Ted Baillieu has resigned as the Victorian premier and been replaced by former Liberal leader Denis Napthine, after the surprise resignation of Frankston MP Geoff Shaw from the Liberal party destabilised the government.
An ashen-faced Mr Baillieu emerged from a special party-room meeting at the Victorian Parliament on Wednesday night after telling Liberal MPs he had decided to quit ''in the best interests of the government''. Mr Baillieu said he would remain in Parliament as the member for Hawthorn.
''I love this state, I love the Liberal Party, I love this role that I have had the honour to enjoy over the last two-and-a-bit years,'' he said at a press conference just before 8pm.
Mr Baillieu said he offered Dr Napthine his full support.
An emotional Mr Baillieu thanked his family and said ''the most important thing is the people of Victoria''.
Within minutes, Dr Napthine returned the compliment, saying Mr Baillieu had put ''his heart and soul'' into his role as premier.
''Ted is a great friend and colleague. I'm proud to call him a friend. Ted Baillieu has certainly served the state very well.'' Dr Napthine said his appointment was ''an honour and a privilege''.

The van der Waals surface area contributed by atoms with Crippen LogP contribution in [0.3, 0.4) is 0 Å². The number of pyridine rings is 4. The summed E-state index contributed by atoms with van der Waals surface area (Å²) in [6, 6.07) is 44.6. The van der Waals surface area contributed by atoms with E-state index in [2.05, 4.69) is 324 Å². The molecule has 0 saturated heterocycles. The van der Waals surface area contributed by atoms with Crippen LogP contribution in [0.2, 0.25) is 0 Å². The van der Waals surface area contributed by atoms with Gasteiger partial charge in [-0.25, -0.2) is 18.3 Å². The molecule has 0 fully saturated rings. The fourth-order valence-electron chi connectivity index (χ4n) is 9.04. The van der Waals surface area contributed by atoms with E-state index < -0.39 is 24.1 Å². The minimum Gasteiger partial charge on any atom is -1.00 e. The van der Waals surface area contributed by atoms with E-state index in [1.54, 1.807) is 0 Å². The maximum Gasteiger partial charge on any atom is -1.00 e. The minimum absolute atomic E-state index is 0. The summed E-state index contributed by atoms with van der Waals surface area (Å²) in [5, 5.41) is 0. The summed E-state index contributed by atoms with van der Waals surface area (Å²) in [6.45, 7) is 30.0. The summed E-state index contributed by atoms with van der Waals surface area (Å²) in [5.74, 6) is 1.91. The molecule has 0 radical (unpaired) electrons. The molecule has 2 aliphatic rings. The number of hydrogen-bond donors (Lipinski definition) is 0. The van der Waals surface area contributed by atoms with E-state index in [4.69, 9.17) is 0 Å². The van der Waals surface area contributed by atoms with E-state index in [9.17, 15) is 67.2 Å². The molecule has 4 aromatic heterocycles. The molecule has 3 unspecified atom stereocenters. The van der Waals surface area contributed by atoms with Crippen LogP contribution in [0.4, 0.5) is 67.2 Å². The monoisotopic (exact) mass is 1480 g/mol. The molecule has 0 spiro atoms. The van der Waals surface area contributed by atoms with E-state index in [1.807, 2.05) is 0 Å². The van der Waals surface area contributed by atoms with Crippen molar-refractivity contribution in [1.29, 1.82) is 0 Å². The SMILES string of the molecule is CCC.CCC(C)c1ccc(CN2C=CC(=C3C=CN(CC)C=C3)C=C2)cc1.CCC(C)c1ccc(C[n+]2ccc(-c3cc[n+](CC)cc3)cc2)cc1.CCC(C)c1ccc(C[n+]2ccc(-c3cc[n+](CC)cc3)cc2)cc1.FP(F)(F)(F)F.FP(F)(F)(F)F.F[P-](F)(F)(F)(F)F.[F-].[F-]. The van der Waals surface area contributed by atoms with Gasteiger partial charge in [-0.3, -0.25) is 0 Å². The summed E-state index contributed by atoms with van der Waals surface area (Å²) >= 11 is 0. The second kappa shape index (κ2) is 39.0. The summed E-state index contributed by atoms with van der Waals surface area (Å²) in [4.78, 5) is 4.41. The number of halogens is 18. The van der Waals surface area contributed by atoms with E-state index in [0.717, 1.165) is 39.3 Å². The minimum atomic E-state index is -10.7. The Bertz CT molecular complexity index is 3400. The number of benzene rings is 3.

Mr Shaw had earlier released a statement saying he had quit the Liberal Party because he no longer had faith in Mr Baillieu's leadership.
''I believe my actions reflect the general loss of confidence Victorians are feeling in the leadership of the government,'' he said.
Mr Shaw's resignation eliminated the Coalition's one-seat majority and it will now be forced to rely on the controversial MP's vote to govern.
Mr Shaw is being investigated by police after an Ombudsman's report found he abused his entitlement to a parliamentary vehicle.
Victorian Opposition Leader Daniel Andrews said Mr Shaw had sacked the premier and the government was beholden to him.
''It would seem that every piece of legislation, everything this government wants to do, will now have to be the product of a negotiation with Geoff Shaw,'' he said.
The story Napthine takes the reins after Baillieu's leadership crumbles first appeared on The Sydney Morning Herald.